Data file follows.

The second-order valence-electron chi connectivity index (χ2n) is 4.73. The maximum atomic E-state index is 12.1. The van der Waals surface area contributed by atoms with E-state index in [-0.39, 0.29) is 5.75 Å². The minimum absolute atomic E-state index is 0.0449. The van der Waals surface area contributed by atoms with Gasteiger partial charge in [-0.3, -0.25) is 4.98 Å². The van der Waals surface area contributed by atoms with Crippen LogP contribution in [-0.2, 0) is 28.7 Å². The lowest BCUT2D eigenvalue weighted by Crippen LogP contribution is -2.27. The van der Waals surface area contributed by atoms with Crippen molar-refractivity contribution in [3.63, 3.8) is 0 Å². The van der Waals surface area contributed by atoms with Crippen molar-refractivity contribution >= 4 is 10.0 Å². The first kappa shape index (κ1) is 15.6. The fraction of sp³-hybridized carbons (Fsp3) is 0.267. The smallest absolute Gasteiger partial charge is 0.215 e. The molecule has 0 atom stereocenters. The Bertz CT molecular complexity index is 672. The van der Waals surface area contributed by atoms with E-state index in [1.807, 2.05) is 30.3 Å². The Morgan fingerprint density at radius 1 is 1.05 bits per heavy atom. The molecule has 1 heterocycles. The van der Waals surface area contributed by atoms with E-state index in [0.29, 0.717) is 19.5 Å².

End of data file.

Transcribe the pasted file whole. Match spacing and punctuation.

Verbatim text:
The second-order valence-electron chi connectivity index (χ2n) is 4.73. The maximum atomic E-state index is 12.1. The van der Waals surface area contributed by atoms with E-state index in [-0.39, 0.29) is 5.75 Å². The minimum absolute atomic E-state index is 0.0449. The van der Waals surface area contributed by atoms with Gasteiger partial charge in [-0.3, -0.25) is 4.98 Å². The van der Waals surface area contributed by atoms with Crippen LogP contribution in [-0.2, 0) is 28.7 Å². The lowest BCUT2D eigenvalue weighted by Crippen LogP contribution is -2.27. The van der Waals surface area contributed by atoms with Crippen molar-refractivity contribution in [3.63, 3.8) is 0 Å². The van der Waals surface area contributed by atoms with Crippen molar-refractivity contribution >= 4 is 10.0 Å². The first kappa shape index (κ1) is 15.6. The fraction of sp³-hybridized carbons (Fsp3) is 0.267. The smallest absolute Gasteiger partial charge is 0.215 e. The molecule has 0 atom stereocenters. The Bertz CT molecular complexity index is 672. The van der Waals surface area contributed by atoms with E-state index in [1.807, 2.05) is 30.3 Å². The Morgan fingerprint density at radius 1 is 1.05 bits per heavy atom. The molecule has 1 heterocycles. The van der Waals surface area contributed by atoms with E-state index in [0.29, 0.717) is 19.5 Å².